Coronavirus risk to dogs still extremely low, says AVC professor

A professor with the Atlantic Veterinary College says despite a dog testing positive in Ontario this week, the risk of your pet contracting or spreading COVID-19 is still extremely low.

If the rest of the household has to isolate, pets don't get to roam freely either

Though Canada reported its first case of COVID-19 in a dog this week, Dr. Jason Stull with the AVC says the risk for pet-to-pet or pet-to-human transmission is extremely low. (Nicola MacLeod/CBC)

A professor at the Atlantic Veterinary College says the risk of your pet contracting or spreading COVID-19 is extremely low.

This comes after an Ontario dog became the first in Canada to test positive for the virus earlier this week. The dog was living in a household where four of the six human residents had contracted COVID-19; the animal was tested as part of a specific study on pets.

"The risk for your own pets is extremely small, but it's not zero," said AVC professor Dr. Jason Stull. 

"The public may forget or may not be aware that animals can get many of the same types of diseases as people can get, and that's true for COVID-19 as well."

Stull is familiar with the research being conducted across Canada and around the world. He said that overall, COVID-positive pets pose a low risk to other pets and to people.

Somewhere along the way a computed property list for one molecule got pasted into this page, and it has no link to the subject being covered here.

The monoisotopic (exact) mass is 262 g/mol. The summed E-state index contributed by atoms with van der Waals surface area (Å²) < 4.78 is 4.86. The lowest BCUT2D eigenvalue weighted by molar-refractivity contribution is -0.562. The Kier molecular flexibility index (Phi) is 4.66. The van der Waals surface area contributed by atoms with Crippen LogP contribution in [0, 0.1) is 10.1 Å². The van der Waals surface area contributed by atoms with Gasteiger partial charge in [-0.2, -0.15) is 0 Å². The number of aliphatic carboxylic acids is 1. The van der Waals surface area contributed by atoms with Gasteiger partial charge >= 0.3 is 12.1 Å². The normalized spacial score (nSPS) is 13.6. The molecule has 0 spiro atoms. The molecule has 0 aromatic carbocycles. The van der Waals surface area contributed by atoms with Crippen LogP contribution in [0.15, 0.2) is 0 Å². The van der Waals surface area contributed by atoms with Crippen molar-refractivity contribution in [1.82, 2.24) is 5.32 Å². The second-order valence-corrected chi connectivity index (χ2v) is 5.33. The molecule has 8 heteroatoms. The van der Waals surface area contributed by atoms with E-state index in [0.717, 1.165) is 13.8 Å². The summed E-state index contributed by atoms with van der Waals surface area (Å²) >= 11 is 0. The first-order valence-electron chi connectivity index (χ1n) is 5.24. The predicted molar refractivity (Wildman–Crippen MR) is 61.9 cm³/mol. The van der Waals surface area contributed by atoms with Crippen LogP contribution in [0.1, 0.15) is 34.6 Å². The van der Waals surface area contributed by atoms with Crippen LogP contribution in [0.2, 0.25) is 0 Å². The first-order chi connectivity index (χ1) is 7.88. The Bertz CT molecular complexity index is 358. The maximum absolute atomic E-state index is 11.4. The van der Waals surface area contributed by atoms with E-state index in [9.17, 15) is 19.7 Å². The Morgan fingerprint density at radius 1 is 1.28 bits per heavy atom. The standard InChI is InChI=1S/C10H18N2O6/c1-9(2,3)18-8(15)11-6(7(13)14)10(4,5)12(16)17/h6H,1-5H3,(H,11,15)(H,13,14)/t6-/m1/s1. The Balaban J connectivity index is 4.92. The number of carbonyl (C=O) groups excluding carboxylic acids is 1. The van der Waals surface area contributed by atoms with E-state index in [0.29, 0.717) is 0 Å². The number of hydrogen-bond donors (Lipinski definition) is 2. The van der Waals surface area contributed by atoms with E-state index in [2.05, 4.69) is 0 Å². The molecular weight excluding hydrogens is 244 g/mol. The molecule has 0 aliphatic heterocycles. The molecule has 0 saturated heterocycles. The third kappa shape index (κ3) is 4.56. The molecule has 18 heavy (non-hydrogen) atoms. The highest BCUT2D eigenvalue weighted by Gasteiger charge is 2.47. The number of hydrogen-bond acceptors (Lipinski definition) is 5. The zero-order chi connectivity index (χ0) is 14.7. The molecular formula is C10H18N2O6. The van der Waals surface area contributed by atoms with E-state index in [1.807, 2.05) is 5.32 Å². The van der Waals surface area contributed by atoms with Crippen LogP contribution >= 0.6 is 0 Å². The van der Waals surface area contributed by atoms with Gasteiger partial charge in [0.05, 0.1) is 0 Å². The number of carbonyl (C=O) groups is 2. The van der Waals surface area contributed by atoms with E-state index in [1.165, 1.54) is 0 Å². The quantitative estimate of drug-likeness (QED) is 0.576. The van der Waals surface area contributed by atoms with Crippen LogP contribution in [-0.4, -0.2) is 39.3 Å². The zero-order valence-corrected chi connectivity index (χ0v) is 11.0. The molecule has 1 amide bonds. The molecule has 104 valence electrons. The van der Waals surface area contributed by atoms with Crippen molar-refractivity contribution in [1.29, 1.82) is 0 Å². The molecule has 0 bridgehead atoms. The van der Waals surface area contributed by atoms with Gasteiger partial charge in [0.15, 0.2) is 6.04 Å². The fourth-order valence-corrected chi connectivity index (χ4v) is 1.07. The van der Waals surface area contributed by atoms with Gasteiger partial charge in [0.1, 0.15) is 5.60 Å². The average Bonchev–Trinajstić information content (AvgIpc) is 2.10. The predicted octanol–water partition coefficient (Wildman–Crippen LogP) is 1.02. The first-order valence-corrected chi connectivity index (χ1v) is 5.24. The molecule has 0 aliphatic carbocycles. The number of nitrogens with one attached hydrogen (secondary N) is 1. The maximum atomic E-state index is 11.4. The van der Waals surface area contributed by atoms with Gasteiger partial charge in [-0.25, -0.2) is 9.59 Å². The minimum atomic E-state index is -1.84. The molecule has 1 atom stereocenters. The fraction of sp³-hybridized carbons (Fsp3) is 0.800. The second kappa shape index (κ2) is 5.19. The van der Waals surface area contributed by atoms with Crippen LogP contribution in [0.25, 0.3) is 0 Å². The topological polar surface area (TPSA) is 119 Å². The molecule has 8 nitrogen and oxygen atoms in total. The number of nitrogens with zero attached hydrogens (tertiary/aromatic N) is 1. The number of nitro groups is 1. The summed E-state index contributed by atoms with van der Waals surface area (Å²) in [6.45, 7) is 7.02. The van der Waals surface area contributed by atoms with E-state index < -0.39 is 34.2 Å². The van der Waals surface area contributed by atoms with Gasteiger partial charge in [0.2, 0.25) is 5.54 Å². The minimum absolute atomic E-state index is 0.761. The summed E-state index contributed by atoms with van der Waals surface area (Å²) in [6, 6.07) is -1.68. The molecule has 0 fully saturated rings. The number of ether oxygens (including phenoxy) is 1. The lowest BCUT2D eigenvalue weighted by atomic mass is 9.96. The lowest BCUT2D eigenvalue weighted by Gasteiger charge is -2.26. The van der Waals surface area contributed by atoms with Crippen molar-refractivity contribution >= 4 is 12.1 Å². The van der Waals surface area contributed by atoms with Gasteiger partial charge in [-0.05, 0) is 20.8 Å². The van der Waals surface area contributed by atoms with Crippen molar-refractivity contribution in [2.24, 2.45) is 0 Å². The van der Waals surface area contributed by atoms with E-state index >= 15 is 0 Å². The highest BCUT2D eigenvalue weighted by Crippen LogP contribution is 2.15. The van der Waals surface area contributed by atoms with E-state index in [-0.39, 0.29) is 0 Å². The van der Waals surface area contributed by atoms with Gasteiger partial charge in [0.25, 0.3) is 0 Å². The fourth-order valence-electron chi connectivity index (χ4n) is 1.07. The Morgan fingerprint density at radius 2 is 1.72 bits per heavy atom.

In the case in Ontario, he says the dog was infected by its owner. 

"The dog was healthy, happy. You wouldn't have known it was infected." 

But there's a lesson here: Stull said those self-isolating should think of their pets as extensions of their families. 

Stull says we should think of pets as extensions of our household during the pandemic. That means protecting them like family members and quarantining them with the household if necessary. (Nicola MacLeod/CBC)

"It just means that we're not taking the dog to the dog park while you're sick or while you potentially are infectious, and if it's a cat, we're keeping the cat indoors during that two-week period," he said.

Pet-to-pet transmission is still unlikely, though. 

"Not only does the animal have to get infected, they would also have to be infectious, so they'd actually have to have enough of the virus in their system that they could transmit it."

Lions and tigers and mink

In addition to household pets, other animals can also contract COVID-19, like the tigers and other big cats infected at the Bronx Zoo, or the outbreaks at European and American mink farms.

Every animal species is a little bit different, the assistant professor said, which is why humans are highly susceptible to be infected and spread COVID-19, while our dogs may be at lower risk. 

Stull said it all comes down to the different types of receptors in our systems. These determine how the virus binds itself within your body, infects you so that you start to display symptoms, and then goes on to replicate, he said.

Stull says most animals who test positive for the coronavirus remain asymptomatic. (Nicola MacLeod/CBC)

"The great news is that most of the animals that have been diagnosed, or they've found COVID-19 in these animals, have not had any signs of disease at all."

While most animals are asymptomatic, Stull said it's still important to be aware of the possibilities. 

"We're taking a lot of precautions right now," he said. 

"What we're doing to protect ourselves, to protect our family members? Let's do the same thing to protect our pets."

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Nicola is a graduate of St. Thomas University's journalism program and grew up on P.E.I., where she is happy to be a reporter and producer online, on radio and on television. Got a story? Email